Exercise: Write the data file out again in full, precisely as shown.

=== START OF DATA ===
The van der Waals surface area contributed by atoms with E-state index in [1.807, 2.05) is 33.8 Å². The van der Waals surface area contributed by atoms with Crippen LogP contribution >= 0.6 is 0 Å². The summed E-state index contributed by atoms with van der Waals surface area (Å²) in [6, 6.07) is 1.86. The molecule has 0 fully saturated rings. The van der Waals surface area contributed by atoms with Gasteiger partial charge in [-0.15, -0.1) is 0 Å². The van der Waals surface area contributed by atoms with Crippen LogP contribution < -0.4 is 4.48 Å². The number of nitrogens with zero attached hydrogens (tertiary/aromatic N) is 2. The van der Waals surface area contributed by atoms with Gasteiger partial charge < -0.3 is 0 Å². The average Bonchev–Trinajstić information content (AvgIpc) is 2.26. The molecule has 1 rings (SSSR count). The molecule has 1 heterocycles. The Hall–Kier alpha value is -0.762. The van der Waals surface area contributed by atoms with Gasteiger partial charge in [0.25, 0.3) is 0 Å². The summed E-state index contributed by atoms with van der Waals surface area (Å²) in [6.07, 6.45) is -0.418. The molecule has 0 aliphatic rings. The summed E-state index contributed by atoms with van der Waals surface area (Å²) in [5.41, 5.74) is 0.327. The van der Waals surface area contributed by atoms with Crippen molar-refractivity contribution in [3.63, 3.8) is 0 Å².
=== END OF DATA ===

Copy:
The van der Waals surface area contributed by atoms with E-state index in [1.807, 2.05) is 33.8 Å². The van der Waals surface area contributed by atoms with Crippen LogP contribution >= 0.6 is 0 Å². The summed E-state index contributed by atoms with van der Waals surface area (Å²) in [6, 6.07) is 1.86. The molecule has 0 fully saturated rings. The van der Waals surface area contributed by atoms with Gasteiger partial charge in [-0.15, -0.1) is 0 Å². The van der Waals surface area contributed by atoms with Crippen LogP contribution < -0.4 is 4.48 Å². The number of nitrogens with zero attached hydrogens (tertiary/aromatic N) is 2. The van der Waals surface area contributed by atoms with Gasteiger partial charge < -0.3 is 0 Å². The average Bonchev–Trinajstić information content (AvgIpc) is 2.26. The molecule has 1 rings (SSSR count). The molecule has 1 heterocycles. The Hall–Kier alpha value is -0.762. The van der Waals surface area contributed by atoms with Gasteiger partial charge in [0.25, 0.3) is 0 Å². The summed E-state index contributed by atoms with van der Waals surface area (Å²) in [6.07, 6.45) is -0.418. The molecule has 0 aliphatic rings. The summed E-state index contributed by atoms with van der Waals surface area (Å²) in [5.41, 5.74) is 0.327. The van der Waals surface area contributed by atoms with Crippen molar-refractivity contribution in [3.63, 3.8) is 0 Å².